The Real Deal New York

Posts Tagged ‘department of buildings’

  • Construction near the High Line in Manhattan

    Construction near the High Line in Manhattan

    Injuries and deaths at construction sites rose sharply in Fiscal Year 2015, to the highest levels in years. [more]

  • Carlos Moncayo and the Restoration Hardware site at 9-19 Ninth Avenue (credit: New York District Attorney's Office)

    Carlos Moncayo and the Restoration Hardware site at 9-19 Ninth Avenue (credit: New York District Attorney’s Office)

    Kenneth Hart, whose Harco Construction is facing criminal charges for the April death of a worker at the Restoration Hardware site in Chelsea, lost his Department of Buildings license after amassing 30 safety violations in the past two years.

    After launching a new enforcement effort in the wake of worker Carlos Moncayo’s death on April 6, the Department of Buildings found eight of Hart’s job sites citywide had been deemed “immediately hazardous” over the past two years. Harco Construction is now no longer allowed to operate in the city, according to the city. [more]

  • Construction workers in Lower Manhattan

    Construction workers in Lower Manhattan

    The Department of Buildings is taking steps to improve its battered reputation, including publicizing its first ever code of conduct for workers in the construction sector.

    The code spells out the do’s and dont’s for construction workers when it comes to ethics and standards in licensing. It also outlines the consequences for abusing privileges. A “bill of rights” explains the level of service that customers are entitled to from DOB staffers. [more]

  • Kenmore Hall at 145 East 23rd Street

    Kenmore Hall at 145 East 23rd Street

    The former Kenmore Hotel – the single-room occupancy building infamous for a 1994 seizure by the U.S. Marshals Service – continues to be troubled after the Department of Buildings recorded a city-high 220 complaints at the property for the year ending last month.

    Complaints at the 22-story building, located at 145 East 23rd Street between Third and Lexington avenues, include allegations of poor ventilation and water leakage. The property, now known as Kenmore Hall, provides affordable housing. [more]

  • Rick Chandler Bill de Blasio

    From left: Rick Chandler and Bill de Blasio

    The city’s Department of Buildings announced plans Thursday to “fundamentally reform the agency” that will include 320 new positions and an infusion of $120 million over four years.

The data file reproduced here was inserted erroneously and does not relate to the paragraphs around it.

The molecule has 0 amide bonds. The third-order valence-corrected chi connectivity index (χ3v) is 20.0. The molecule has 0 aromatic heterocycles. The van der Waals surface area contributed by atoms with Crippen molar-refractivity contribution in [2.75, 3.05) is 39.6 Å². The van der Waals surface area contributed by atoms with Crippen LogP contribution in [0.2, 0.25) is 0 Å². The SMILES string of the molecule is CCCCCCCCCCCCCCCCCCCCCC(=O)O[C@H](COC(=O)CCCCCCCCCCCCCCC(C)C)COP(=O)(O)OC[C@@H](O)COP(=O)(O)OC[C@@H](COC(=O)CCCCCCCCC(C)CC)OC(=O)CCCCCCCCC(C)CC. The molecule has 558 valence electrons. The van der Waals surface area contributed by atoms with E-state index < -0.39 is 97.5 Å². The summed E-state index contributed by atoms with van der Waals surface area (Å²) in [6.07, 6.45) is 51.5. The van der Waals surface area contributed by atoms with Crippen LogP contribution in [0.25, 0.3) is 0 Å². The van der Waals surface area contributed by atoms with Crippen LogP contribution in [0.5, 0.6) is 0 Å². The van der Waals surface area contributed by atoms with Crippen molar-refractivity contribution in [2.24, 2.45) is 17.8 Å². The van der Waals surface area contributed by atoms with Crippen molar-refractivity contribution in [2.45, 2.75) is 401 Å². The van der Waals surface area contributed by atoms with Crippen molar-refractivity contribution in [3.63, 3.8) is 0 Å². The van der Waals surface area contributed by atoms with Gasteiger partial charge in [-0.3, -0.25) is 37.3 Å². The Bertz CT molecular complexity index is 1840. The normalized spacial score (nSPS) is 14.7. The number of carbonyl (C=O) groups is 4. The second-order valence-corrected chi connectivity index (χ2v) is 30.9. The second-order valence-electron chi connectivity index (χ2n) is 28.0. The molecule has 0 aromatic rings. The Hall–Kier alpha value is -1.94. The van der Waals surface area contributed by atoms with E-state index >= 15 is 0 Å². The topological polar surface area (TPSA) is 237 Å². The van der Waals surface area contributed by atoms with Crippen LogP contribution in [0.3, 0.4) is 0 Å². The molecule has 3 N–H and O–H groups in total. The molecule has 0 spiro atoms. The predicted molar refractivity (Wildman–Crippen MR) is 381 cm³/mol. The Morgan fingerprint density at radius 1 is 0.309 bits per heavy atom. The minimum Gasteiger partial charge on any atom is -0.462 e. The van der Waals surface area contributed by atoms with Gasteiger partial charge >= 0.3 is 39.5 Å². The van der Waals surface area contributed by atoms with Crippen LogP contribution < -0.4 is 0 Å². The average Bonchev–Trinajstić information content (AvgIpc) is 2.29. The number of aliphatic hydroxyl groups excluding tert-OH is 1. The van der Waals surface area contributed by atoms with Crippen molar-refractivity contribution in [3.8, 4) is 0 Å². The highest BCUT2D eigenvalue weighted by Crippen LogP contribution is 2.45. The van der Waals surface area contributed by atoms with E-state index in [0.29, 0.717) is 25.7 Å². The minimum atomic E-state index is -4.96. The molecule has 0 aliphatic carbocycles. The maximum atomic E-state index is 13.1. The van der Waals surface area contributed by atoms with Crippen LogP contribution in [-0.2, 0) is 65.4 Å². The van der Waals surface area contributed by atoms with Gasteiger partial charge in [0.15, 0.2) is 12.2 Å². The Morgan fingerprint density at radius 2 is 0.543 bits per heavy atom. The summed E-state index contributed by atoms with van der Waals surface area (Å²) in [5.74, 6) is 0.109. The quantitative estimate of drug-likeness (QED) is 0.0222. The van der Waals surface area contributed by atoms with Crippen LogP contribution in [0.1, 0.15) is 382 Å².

The reforms will include changes to the Department of Buildings’ “safety and development operations, customer service, transparency and our collaborative relationships with other city and state agencies and authorities,” department commissioner Rick Chandler said in the report. [more]

  • 142 West 29th Street

    142 West 29th Street in Chelsea

    New Jersey-based investor Hasso Gulrajaney has filed plans for a new 15-story residential building at 142 West 29th Street in Chelsea, according to a permit application filed with the city’s Department of Buildings Wednesday.

    Gulrajaney, affiliated with Ratna Realty LLC, has owned the property, located between Sixth and Seventh avenues, for more than two decades. Plans call for 37 apartments across 26,690 square feet, as well as 3,209 square feet of commercial space on the ground floor. The filing does not specify whether the units would be rental or condos. [more]

  • 360 Central Park West

    From left: 360 Central Park West rendering (credit: CetraRuddy), Argo’s Mark Moskowitz and 360 Central Park West

    Argo Real Estate’s plans for a redeveloped 16-story luxury condo building at 360 Central Park West are moving ahead, with a rendering and further details for the project revealed. [more]

  • Robert LiMandri

    Robert LiMandri

    Former Department of Buildings head Robert LiMandri has started a new division within engineering firm Vidaris focused on assisting developers adapt to the city’s new building codes.

    LiMandri said the firm’s new division would help address “confusion about the changes” to city building codes that have “become a lot more stringent.” [more]

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  • Mark Peters Department of Investigation NYC

    Mark Peters

    Department of Investigation Commissioner Mark Peters has pledged to continue his probe into the alleged bribery scheme that led to last month’s arrest of nearly 50 people, including some top-ranking Manhattan and Brooklyn building inspectors.

    In an interview with Crain’s on Wednesday, Peters said he is “by no stretch of the imagination done looking at this.” In recent months, he’s made a number of suggestions to Mayor Bill de Blasio and Department of Building officials on curbing corruption within the agency, he said. [more]

  • From left: Manhattan District Attorney Cyrus Vance Jr. and David Weiszer

    From left: Manhattan District Attorney Cyrus Vance Jr. and David Weiszer

    In a case of serious déjà vu for New York City, a group of middlemen known as “expediters” are among those being charged in the massive bribery scheme centered around building inspectors.